Britain is watching coronavirus cases in Germany and France closely and continuously reviewing the situation in popular holiday destinations, a junior health minister said on Monday when asked about widening a quarantine for Spain.
Britain slapped a 14-day quarantine on travelers from Spain on Sunday after a surge of cases in Catalonia and Murcia, heralding a summer of COVID-19 chaos for Europe’s holiday season.
The decision, leaked ahead of an official announcement on Saturday, upset the plans of hundreds of thousands of British tourists sunning themselves on the shores of the Mediterranean and raised the specter of limits on more countries.
“We have to keep the situation under review and I think that is what the public would expect us to do,” Junior Health Minister Helen Whately told Sky News when asked about Germany and France possibly being next to face a quarantine.
“If we see rates going up in a country where at the moment there is no need to quarantine, if we see the rates going up, we would have to take action because we cannot take the risk of coronavirus being spread again across the U.K.,” she said.
A total of 9,835 flights are scheduled to leave the U.K. for Spain between July 26 and Aug. 31, which equates to a total of approximately 1.8 million scheduled seats, according to Aviation data analysts Cirium.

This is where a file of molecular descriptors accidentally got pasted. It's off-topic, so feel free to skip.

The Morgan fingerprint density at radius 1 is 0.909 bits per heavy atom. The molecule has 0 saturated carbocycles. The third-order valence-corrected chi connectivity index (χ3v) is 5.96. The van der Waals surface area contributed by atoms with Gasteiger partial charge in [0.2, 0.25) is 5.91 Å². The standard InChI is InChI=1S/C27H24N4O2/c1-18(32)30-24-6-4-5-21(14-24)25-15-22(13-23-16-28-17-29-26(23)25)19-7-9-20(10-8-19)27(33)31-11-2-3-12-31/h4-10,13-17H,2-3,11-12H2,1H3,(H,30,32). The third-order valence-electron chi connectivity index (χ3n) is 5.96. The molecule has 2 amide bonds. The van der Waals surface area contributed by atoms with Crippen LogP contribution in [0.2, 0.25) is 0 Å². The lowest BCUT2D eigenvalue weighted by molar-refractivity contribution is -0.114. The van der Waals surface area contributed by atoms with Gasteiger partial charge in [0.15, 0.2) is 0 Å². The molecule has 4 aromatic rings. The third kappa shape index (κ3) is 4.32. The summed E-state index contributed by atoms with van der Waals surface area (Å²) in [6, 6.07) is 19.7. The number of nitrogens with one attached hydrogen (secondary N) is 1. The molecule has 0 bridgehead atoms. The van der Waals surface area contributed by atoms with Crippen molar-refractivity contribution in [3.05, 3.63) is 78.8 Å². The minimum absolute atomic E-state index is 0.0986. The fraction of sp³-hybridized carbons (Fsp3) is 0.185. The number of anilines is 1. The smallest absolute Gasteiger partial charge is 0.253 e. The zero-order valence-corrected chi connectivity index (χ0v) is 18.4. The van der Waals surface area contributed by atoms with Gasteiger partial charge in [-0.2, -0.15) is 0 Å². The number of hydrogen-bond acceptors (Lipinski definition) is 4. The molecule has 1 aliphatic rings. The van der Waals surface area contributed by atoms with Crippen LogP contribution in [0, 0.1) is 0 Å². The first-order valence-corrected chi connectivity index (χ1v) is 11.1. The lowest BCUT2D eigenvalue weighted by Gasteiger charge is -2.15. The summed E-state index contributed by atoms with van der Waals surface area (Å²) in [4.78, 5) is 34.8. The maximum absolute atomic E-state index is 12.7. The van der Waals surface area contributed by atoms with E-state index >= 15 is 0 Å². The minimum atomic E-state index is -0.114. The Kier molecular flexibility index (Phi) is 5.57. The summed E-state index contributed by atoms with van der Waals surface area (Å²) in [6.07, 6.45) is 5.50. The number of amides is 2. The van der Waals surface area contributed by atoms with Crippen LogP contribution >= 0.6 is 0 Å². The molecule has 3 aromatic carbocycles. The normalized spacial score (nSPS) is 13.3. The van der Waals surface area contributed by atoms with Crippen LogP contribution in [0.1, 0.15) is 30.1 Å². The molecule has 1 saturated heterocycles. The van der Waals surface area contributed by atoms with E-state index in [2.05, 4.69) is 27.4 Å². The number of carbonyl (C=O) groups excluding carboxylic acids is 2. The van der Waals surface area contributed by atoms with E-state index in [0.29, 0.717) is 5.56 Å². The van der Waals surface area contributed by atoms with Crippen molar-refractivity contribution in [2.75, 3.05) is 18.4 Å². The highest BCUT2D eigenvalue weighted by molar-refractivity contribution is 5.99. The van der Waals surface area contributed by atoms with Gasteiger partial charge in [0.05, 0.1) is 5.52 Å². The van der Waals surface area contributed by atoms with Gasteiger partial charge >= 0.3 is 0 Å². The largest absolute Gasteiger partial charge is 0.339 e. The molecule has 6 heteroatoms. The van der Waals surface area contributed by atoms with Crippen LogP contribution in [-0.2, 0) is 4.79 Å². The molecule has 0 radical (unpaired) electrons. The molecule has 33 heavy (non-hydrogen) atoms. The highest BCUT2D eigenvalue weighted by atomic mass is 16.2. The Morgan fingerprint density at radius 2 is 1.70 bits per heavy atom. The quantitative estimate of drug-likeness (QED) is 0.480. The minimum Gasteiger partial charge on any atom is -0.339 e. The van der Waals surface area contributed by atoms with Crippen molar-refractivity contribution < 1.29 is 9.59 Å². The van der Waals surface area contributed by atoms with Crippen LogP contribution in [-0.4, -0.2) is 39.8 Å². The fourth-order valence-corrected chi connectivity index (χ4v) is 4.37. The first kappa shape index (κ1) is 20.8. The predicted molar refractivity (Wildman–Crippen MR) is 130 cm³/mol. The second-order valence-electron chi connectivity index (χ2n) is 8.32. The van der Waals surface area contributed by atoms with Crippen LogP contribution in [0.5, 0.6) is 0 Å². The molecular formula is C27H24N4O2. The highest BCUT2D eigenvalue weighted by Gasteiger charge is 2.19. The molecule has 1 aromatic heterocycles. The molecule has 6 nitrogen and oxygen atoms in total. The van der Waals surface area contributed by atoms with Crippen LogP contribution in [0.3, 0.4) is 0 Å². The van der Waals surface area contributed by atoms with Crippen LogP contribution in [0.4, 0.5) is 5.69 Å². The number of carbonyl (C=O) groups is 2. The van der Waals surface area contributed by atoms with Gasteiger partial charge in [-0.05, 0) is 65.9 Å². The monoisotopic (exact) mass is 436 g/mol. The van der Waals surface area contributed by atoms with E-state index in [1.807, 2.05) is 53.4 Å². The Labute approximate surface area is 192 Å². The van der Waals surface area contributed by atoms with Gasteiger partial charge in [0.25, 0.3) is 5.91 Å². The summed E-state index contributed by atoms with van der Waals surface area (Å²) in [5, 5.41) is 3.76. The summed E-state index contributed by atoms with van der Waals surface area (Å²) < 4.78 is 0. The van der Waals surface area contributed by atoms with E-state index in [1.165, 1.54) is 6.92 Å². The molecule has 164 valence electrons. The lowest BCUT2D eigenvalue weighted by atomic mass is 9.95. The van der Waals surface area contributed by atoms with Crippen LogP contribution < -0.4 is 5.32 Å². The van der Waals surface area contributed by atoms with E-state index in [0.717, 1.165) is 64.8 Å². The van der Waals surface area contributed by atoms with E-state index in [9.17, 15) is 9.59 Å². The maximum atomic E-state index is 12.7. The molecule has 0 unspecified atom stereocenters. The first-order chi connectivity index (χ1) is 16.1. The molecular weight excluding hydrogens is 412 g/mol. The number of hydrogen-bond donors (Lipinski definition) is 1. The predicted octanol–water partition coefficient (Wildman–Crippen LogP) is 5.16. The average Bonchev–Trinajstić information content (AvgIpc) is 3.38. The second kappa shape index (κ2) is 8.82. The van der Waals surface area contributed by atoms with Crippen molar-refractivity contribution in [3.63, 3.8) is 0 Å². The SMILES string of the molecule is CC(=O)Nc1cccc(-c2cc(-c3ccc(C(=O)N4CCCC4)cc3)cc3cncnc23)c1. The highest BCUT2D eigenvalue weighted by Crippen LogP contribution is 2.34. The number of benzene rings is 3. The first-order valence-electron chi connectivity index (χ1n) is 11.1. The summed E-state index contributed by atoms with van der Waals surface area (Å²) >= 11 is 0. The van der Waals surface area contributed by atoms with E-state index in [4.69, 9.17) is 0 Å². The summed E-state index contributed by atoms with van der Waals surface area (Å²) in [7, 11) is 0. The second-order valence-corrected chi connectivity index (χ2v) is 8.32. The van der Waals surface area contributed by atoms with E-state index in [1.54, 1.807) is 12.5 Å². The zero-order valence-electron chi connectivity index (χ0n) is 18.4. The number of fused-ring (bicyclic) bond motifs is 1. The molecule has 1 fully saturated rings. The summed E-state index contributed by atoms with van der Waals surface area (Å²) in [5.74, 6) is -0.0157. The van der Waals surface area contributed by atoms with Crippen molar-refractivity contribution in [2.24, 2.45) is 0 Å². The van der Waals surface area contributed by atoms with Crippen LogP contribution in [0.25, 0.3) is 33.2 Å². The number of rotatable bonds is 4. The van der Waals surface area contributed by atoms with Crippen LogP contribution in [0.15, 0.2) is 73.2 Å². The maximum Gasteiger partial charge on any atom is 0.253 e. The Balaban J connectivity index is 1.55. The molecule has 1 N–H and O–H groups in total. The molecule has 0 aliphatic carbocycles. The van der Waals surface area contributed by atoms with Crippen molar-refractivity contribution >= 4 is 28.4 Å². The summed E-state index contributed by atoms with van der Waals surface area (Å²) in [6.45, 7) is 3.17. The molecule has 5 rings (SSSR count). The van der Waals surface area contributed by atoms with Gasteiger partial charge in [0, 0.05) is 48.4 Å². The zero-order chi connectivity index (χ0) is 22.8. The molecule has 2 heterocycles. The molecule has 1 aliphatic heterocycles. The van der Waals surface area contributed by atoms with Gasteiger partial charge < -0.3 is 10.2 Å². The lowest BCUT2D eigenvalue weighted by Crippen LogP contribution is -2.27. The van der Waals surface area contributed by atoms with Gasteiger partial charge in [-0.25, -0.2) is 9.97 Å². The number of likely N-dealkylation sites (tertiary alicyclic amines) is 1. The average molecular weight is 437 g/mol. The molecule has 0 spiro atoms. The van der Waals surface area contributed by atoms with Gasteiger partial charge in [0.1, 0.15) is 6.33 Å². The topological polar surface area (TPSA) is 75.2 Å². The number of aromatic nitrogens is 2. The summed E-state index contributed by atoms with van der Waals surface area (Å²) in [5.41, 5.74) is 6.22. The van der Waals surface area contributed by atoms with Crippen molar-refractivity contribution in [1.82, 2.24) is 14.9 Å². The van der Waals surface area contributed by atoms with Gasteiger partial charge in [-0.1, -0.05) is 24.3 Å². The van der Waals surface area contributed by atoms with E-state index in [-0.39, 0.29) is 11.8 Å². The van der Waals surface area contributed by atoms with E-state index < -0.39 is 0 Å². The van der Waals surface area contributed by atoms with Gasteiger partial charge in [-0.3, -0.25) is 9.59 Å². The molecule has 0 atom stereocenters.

Germany, France and the United Kingdom are by far the biggest European tourism spenders. Airline and travel shares tumbled: EasyJet fell 13%, British Airways’ owner, IAG, fell 7% and the TUI travel company fell 8%.
Ryanair is not planning to reduce capacity flying to Spain after the British government’s “regrettable” decision to advise against all non-essential travel to the country’s mainland due to COVID-19, Chief Financial Officer Neil Sorahan said.
Spain, long a favorite of British sunseekers, said it was safe for tourists and was trying to convince London that it should exclude the Balearic and Canary Islands from the quarantine measure.
“For some of the islands, the rates are indeed going up, also there is some movement of travel between the islands and the mainland, so we had to do a clear policy that would best protect the United Kingdom,” Whately told the BBC.
TUI UK, part of the TUI holiday company, said it would cancel all holidays to mainland Spain up to Aug. 9, while maintaining flights to the Balearic and Canary Islands.
“What we’d really like – and I think we are going to need this going forward as the world evolves – is a nuanced policy,” TUI managing director Andrew Flintham told the BBC.